The other day I was reading an article by Martin Fowler in which he referred to the term technical debt. He credits Ward Cunningham for coining the term, which is defined thusly:
Technical Debt is a wonderful metaphor developed by Ward Cunningham to help us think about this problem. In this metaphor, doing things the quick and dirty way sets us up with a technical debt, which is similar to a financial debt. Like a financial debt, the technical debt incurs interest payments, which come in the form of the extra effort that we have to do in future development because of the quick and dirty design choice. We can choose to continue paying the interest, or we can pay down the principal by refactoring the quick and dirty design into the better design. Although it costs to pay down the principal, we gain by reduced interest payments in the future.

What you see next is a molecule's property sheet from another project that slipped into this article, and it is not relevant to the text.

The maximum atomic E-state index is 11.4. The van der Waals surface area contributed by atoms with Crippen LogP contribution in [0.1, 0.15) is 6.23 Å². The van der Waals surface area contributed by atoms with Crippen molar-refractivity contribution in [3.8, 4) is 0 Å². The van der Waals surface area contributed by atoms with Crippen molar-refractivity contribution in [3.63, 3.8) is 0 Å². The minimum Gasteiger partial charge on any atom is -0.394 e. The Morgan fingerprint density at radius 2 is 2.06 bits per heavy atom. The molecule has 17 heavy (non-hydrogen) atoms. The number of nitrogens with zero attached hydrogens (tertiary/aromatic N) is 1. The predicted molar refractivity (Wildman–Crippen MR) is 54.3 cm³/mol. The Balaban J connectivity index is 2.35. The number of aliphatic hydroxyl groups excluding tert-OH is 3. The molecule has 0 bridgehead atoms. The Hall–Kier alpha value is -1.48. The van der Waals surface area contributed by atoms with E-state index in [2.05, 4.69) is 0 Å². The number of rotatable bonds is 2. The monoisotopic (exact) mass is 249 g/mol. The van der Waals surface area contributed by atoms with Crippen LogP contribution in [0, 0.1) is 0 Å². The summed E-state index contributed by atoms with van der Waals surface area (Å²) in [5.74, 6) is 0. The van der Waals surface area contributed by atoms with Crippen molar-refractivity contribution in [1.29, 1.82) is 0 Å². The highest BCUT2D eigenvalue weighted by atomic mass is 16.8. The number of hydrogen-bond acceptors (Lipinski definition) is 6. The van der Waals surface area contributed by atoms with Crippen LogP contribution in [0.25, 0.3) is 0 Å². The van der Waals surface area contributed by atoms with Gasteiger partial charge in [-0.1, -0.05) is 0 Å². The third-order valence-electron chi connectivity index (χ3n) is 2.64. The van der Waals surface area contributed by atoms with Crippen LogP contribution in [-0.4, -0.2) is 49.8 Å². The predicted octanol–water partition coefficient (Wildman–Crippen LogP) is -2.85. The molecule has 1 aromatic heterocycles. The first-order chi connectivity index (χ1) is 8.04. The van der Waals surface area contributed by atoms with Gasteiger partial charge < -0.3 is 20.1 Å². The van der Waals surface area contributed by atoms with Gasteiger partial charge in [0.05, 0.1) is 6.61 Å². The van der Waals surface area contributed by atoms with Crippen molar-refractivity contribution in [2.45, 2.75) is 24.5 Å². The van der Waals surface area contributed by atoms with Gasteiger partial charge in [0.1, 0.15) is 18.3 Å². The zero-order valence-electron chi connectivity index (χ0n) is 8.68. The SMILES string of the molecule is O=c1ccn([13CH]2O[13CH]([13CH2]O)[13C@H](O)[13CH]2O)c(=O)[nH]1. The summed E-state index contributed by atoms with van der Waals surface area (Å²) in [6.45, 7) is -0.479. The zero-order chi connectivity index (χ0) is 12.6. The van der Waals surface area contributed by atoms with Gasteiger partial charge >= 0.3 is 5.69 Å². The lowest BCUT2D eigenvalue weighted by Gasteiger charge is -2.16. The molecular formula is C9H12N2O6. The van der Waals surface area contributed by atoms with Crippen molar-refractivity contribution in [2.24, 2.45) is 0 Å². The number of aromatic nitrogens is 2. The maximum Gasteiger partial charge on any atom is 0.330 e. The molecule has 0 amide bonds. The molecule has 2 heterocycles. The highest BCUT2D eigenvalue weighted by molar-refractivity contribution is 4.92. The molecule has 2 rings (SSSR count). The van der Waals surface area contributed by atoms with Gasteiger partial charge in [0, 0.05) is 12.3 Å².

This is a nice, business-y way to discuss a problem every developer is familiar with. You could publish a blog just on ways projects incur technical debt and how to address those problems. In fact, I’d argue that one of the primary jobs of a team leader or manager on a technical team is to spot places where technical debt is being incurred so that it can be addressed later on.
The burden falls on the person leading development, because nobody else involved in the project is going to take care of it. The product manager (or project manager) are properly focused on budget, schedule, and specifications. The quality assurance team is focused on making sure the application produces the right output given the right input. Only the developers themselves can be responsible for reducing or avoiding technical debt while addressing the other audiences.
I think that most of the worthwhile fights that developers have with other members of the team are over issues of technical debt, it’s just that few people refer to it that way.
Expect more posts on technical debt in the future.